Blog Post: Muddy Days Ahead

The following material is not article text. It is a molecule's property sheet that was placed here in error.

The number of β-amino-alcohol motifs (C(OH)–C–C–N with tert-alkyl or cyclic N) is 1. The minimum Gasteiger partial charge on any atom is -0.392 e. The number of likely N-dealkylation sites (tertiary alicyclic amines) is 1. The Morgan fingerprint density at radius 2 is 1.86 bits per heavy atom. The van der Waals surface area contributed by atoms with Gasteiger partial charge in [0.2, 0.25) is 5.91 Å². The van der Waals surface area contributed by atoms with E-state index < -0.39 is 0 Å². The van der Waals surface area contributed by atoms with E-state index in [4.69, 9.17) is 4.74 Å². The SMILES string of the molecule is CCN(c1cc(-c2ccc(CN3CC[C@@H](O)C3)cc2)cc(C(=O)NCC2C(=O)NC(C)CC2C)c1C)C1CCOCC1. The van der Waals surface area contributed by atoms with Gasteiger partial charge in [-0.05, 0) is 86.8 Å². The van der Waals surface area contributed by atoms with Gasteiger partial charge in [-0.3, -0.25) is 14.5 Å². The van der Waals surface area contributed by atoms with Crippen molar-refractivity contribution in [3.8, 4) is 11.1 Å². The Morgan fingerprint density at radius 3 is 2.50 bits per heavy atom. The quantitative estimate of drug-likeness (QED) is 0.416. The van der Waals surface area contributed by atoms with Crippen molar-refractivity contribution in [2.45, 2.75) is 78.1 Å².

If there was ever a good time for all to be closed then this year was it. We have undergone a huge regeneration, thanks to our partnership with Fylde Borough Council and the Heritage Lottery Fund. The £1.46 million project has provided a whole new suite of fantastic facilities. Where we once ran our school visits from the rather small combined retail and education centre, we are now blessed with an entire space to ourselves. The Watersports Centre next door to the newly re-vamped RSPB shop and Visitor Centre is purpose built and hosts excellent facilities with ample toilets, handwashing and storage. The purpose built classrooms are light and airy and await the sounds and buzz of children. Being on the Ribble Estuary graces us with an exclusive suite of sessions too. Our most acclaimed and popular sessions are our Mud Habitat Study sessions. We don wellies and trudge through the unique environment that are the mudflats of the Ribble Estuary. It’s like nothing that many children have ever seen before and makes a fantastic comparison to other habitats they have studied in their school grounds. The specific adaptations of the creatures that live here are immediately obvious and through touching, identifying and observing children quickly work out why the creatures have evolved to be so. Food chains and ecosystems are also discussed. The awe evident on the faces of the children as they watch cockles and peppery furrow shells (or scrobicularia) burrow back into their damp world is something I will never tire of. Being coastal we make the most of it. Our other popular sessions for keystages 1 and 2 are beach based. Taking in the physical and human aspects of the landscape and again include identification of coastal wildlife that can be seen as well incorporating some teamwork and engineering. As well as visits from schools closer to home we receive visits from schools from all over the Northwest. Many children are experiencing the coast for the first time, the feel of the sand, the sound of the sea and this vibrant habitat buzzing with life. It’s not just a trip out but for many a new life experience and that’s what our outdoor education is all about. Touching, feeling, seeing, smelling real life in real places and making connections to the world we live in. It was great to welcome our local primary school down here from Ansdell Primary last Friday with their Year 2 class. It wasn't quite the June day we were expecting, with persistent drizzle most of the morning and a chill in the air. We did not let this dampen our spirits however. As well as undertaking a watersports session with Outdoor Education Northwest they also ventured onto the beach with our Going to the Seaside session. I was truly impressed with the way the children engaged, they were keen and eager, I think being outside of their bubbled space and in the freedom is something that has been deeply missed for children and teaching staff alike during these times. They searched with interest and curiosity and then used our identification charts to work out what they found. Enthusiasm peaking when we found a sea potato, and giving those with a finely tuned interest an opportunity to share their knowledge, something that couldn't happen in this hands on way in a classroom. I've since been informed since that the fresh sea and the hands on busy day tired those children out, fulfilling their needs to explore and be physical beings in a natural outdoor space, something that has been distinctly lacking during the times of this pandemic. We have also vowed to work closely with this school who have an ethos of using the outdoors as much as they can for their learning. This visit and others I have been part of with our colleagues at Leighton Moss have really hit home with me. Throughout the pandemic, children have been cooped up, initially at home and then at school, due to bubble restrictions. They have lost their freedoms, only allowed to mix with certain children in certain spaces at certain times. These children relished their time outside, in a different space, seeing different things and being in nature. It hits home how important outside experiences are for children. We work in this environment all the time, we probably take it for granted, for many children, school and the experiences it provides may be the only chance some children get to explore these diverse environments and we simply cannot wait to once more welcome as many children to our sites as we can. It's not just about the learning, but the joy, awe and wonder we see on their faces. Jo Photos taken by Jo with thanks to Ansdell Primary School